The public learned on Friday about new sexual-assault allegations E. Jean Carroll, a longtime writer and media figure, raised against Donald Trump. Her account, published as a book excerpt in New York magazine, described an alleged incident in a department store in the mid-1990s in which the future president attacked her in a dressing room.
Carroll said she told two friends about the alleged incident at the time, both of whom are journalists the writer did not identify by name. She’s the latest in a series of women who’ve accused Trump of misconduct.
As we've discussed, the president issued a written response on Friday afternoon, claiming he’s never met Carroll. The New York magazine article, however, included a photograph of the two interacting at an event years before the alleged attack.
His second response came a day later, during a brief Q&A with reporters, when Trump again said he has "no idea who this woman is," before sharing details about Carroll's background. He proceeded to dismiss the relevance of the photograph, before comparing himself to Supreme Court Justice Brett Kavanaugh, which wasn't exactly helpful.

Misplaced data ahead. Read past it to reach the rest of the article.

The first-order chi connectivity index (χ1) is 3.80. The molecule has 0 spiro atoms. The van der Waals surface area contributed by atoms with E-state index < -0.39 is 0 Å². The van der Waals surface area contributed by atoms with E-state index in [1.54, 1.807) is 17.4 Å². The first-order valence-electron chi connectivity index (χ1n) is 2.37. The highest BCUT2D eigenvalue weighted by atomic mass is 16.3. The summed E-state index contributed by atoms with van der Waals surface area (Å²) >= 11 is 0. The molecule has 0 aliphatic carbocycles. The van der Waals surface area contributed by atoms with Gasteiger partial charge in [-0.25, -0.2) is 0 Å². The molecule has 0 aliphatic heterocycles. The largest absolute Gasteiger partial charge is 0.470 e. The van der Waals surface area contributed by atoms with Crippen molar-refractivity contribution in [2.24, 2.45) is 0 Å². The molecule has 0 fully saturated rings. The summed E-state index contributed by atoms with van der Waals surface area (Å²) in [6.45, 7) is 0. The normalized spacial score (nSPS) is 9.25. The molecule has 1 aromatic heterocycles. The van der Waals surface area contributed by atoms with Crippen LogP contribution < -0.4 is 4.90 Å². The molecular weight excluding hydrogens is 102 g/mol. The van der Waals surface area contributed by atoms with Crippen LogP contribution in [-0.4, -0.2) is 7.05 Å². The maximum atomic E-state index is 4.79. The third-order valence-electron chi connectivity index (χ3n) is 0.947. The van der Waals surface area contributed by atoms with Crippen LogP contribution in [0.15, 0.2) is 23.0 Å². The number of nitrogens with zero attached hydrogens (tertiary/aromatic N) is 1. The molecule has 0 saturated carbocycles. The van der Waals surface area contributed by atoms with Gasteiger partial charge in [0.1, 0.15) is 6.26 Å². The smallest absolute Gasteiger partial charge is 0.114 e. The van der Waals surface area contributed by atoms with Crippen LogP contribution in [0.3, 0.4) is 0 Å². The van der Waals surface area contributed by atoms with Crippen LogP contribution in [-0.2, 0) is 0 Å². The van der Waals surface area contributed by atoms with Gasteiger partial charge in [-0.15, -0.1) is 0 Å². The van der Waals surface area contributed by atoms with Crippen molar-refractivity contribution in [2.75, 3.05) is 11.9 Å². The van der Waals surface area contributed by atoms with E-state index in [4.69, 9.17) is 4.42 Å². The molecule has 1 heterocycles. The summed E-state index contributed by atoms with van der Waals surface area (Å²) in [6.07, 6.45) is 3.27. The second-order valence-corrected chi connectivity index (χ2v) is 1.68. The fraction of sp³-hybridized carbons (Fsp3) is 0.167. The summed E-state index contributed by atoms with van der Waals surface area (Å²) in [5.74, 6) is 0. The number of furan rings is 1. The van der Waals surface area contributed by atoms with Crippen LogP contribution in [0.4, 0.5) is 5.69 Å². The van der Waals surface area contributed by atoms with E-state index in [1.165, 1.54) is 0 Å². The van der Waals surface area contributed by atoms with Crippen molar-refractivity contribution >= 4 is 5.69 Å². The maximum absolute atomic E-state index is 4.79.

All of which set the stage for Response #3.
President Trump said Monday that writer E. Jean Carroll was "totally lying" when she recently accused him of raping her during an encounter in a New York department store in the mid-1990s.In an exclusive interview with The Hill, the president vehemently denied the allegations just hours after Carroll detailed the alleged incident during a cable news interview."I'll say it with great respect: Number one, she's not my type. Number two, it never happened. It never happened, OK?" the president said while seated behind the Resolute Desk in the Oval Office.
The president's "not my type" rhetoric made it sound as if he doesn't consider Carroll attractive enough to attack.
And while that's obviously indefensible, it's also painfully familiar. This report, published just a few weeks before Election Day 2016, comes to mind.
Trump went further to say he'd never met these people, despite one of the accusers, Natasha Stoynoff, having done an in-person interview with Trump and his wife Melania early in their marriage. Trump flatly called Stoynoff "a liar" and directed the crowd to "check out her Facebook page -- you'll understand."Trump said another accuser, Jessica Leeds, who alleges Trump groped her on an airplane thirty years ago, "Would not be his first choice.""When you looked at that horrible woman last night," Trump said in an apparent reference to her appearance on CNN, "you said, I don't think so, I don't think so."
As we discussed at the time, the not-so-subtle implication was that Trump doesn't find one of his accusers physically attractive, so we shouldn't believe her claims of sexual assault.
A controversy ensued at the time, though Trump apparently learned nothing from it.